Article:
Bankruptcy is filed to afford a client with relief from their debts and the creditors and collection agencies or attorneys who are seeking to collect on those debts. The ultimate goal is to “discharge” the debt. The debt may be discharged either through a Chapter 7 case, in which it is likely nothing will be paid toward the debt; or through a Chapter 13 in which some portion of the debt may be paid over time before it is discharged.
A bankruptcy filing affords the client immediate relief from the creditors through an automatic stay order issued by the Federal Bankruptcy Court which automatically stops any and all collection processes (including lawsuits, foreclosures and garnishments) upon the filing of the case.
Many people who file bankruptcy already have a very low credit score and bankruptcy may make it lower in the short term. Your credit rating during and after you bankruptcy will ultimately be based upon the opinion of the parties who review your credit record; that is your payment history. There is significant information available as to how your scores are computed, but beware there is no quick fix to a low credit score. Bankruptcy is designed to eliminate debt which is one consideration in establishing a score, especially the debt vs. income ratio. A bankruptcy will appear on your credit report for 7 to 10 years depending upon the policies of the particular agency. From my experience, credit score will reach back to where it is in the normal range within two years of a bankruptcy. The score will recover more quickly for those who use credit wisely and more slowly for those who don't.
Just because you file bankruptcy does not mean you will lose your car. Similar to homes, most clients will retain their automobiles and, if they have an auto loan, will continue to make payments (if they so choose) until the car is paid off. To make a determination as to your particular situation, we will review your car loan documents and seek out a current valuation on your automobile.
Implemented with the change in the Bankruptcy Code in 2005, a person filing for bankruptcy now has to go through “Means Testing”. We will request the last six month of your pay stubs or records of income and expenses for self-employed debtors and will calculate your average gross earnings which will then be compared with the statistics for persons of a similar household size in your county of residence. Depending upon how you compare, further testing/calculations which take into account allowable deductions and expenses may be required. Persons who “pass” the Means Test may file under Chapter 7; those who don’t must file under Chapter 13 or not file at all. Of course, not all who pass the test and are eligible to file under Chapter 7 end up filing Chapter 7, as your goals may be better served by a Chapter 13 filing.
After we have reviewed all of your information and run the necessary calculations for the Means Test we will advise you as to which Chapter we believe best suits your needs.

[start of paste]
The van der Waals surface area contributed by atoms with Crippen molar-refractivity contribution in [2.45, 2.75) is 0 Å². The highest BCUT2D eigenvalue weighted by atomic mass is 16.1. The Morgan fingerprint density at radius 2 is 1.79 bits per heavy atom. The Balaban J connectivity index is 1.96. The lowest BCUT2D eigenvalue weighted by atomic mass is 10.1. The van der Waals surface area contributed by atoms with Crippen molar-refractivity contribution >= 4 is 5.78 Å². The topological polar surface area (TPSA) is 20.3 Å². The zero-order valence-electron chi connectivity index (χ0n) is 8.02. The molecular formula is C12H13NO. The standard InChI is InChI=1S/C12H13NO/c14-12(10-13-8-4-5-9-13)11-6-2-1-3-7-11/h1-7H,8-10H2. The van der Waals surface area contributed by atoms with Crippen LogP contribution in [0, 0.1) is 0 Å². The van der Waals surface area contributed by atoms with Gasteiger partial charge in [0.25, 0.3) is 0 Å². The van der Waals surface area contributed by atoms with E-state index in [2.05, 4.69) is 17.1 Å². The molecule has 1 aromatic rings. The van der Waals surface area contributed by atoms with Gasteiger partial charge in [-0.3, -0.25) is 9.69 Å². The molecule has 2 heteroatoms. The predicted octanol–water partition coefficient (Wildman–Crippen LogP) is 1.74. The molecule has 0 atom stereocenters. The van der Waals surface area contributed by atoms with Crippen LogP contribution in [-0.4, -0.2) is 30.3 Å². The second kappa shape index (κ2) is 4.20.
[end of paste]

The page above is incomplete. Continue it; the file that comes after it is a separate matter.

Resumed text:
Chapter 7 is primarily designed to discharge general unsecured debt. This includes most debts that are not secured by something (where the creditor cannot repossess something if you don't pay). Examples include credit card debt, medical debt, personal loans and payday loans.
Bankruptcy is not something to be entered into without great consideration. We pride ourselves upon being diligent in the review and preparation of all pleadings, petitions and schedules that are required in the bankruptcy process. In order to prepare these correctly, many records and documents will be requested; many will have to be updated during the process. We know nthat this can be a trying experience, so please be prepared to be patient with it.
It is always advisable to seek out counsel as early as possible and to not wait until the week prior to a garnishment being placed on your paycheck or your home being scheduled for a foreclosure sale. Emergency petitions can be filed very rapidly, but in our experience, they often miss things that would have been revealed had the proper time been taken to thoroughly plan and prepare.
Once we have all of the necessary information we will normally require 7-10 business days to prepare your bankruptcy petition and schedules. Once you have reviewed and approved the documents, filing can usually be accomplished within 1-2 business days. Once filed you will be under the protection of the Federal Bankruptcy Court and the bankruptcy laws.
Even though your bankruptcy is complete and you have received your discharge order you need to remain diligent in protecting yourself from creditors. We are aware of “debt buyers” who actually purchase debt that has been discharged in bankruptcy with intent to collect! Obviously this is in violation of the Bankruptcy Code, but in most instances their unlawful acts go un-punished. Remember that any act or attempt to collect a debt which existed prior to your bankruptcy (excepting debts which you reaffirmed or which relate to a home or vehicle which you have retained) is in violation of the discharge order. There is no time limit on this order, so an attempt to collect a debt at any point in the future is just as much a violation as it would be today. If you receive anything in the mail, any telephone calls, e-mails or other communications, then you should let us know. Save all of the documents including envelopes and get them to me. We are aggressively pursuing these offenders and recovering money damages for egregious violations.
The 1900 Building
1900 S. Harbor City Blvd.
Melbourne, Florida 32901